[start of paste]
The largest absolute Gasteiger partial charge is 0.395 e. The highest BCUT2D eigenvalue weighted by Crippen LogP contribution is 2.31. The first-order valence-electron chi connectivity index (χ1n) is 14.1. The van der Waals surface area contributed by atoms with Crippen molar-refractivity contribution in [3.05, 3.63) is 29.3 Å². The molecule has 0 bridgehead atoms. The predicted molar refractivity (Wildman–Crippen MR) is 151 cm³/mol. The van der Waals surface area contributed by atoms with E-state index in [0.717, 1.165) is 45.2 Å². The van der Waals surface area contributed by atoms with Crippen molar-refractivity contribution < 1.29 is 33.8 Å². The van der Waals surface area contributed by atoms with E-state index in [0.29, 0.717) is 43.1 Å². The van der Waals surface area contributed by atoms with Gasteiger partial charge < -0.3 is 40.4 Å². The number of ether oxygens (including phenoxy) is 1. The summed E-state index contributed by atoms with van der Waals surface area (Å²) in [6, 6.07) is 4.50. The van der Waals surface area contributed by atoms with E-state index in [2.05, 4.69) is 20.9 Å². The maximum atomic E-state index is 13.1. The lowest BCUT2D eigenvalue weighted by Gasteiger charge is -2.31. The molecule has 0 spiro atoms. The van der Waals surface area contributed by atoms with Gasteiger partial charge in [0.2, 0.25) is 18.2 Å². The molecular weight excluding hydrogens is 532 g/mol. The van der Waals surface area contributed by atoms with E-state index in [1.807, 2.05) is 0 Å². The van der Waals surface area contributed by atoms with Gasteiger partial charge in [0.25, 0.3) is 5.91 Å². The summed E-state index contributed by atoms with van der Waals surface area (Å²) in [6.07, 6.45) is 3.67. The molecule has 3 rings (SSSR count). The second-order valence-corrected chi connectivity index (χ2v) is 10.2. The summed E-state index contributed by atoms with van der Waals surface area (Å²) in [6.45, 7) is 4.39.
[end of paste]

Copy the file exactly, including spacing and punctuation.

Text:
The largest absolute Gasteiger partial charge is 0.395 e. The highest BCUT2D eigenvalue weighted by Crippen LogP contribution is 2.31. The first-order valence-electron chi connectivity index (χ1n) is 14.1. The van der Waals surface area contributed by atoms with Crippen molar-refractivity contribution in [3.05, 3.63) is 29.3 Å². The molecule has 0 bridgehead atoms. The predicted molar refractivity (Wildman–Crippen MR) is 151 cm³/mol. The van der Waals surface area contributed by atoms with E-state index in [0.717, 1.165) is 45.2 Å². The van der Waals surface area contributed by atoms with Crippen molar-refractivity contribution < 1.29 is 33.8 Å². The van der Waals surface area contributed by atoms with E-state index in [0.29, 0.717) is 43.1 Å². The van der Waals surface area contributed by atoms with Gasteiger partial charge < -0.3 is 40.4 Å². The number of ether oxygens (including phenoxy) is 1. The summed E-state index contributed by atoms with van der Waals surface area (Å²) in [6, 6.07) is 4.50. The van der Waals surface area contributed by atoms with E-state index in [2.05, 4.69) is 20.9 Å². The maximum atomic E-state index is 13.1. The lowest BCUT2D eigenvalue weighted by Gasteiger charge is -2.31. The molecule has 0 spiro atoms. The van der Waals surface area contributed by atoms with Gasteiger partial charge in [0.2, 0.25) is 18.2 Å². The molecular weight excluding hydrogens is 532 g/mol. The van der Waals surface area contributed by atoms with E-state index in [1.807, 2.05) is 0 Å². The van der Waals surface area contributed by atoms with Gasteiger partial charge in [0.25, 0.3) is 5.91 Å². The summed E-state index contributed by atoms with van der Waals surface area (Å²) in [6.07, 6.45) is 3.67. The molecule has 3 rings (SSSR count). The second-order valence-corrected chi connectivity index (χ2v) is 10.2. The summed E-state index contributed by atoms with van der Waals surface area (Å²) in [6.45, 7) is 4.39.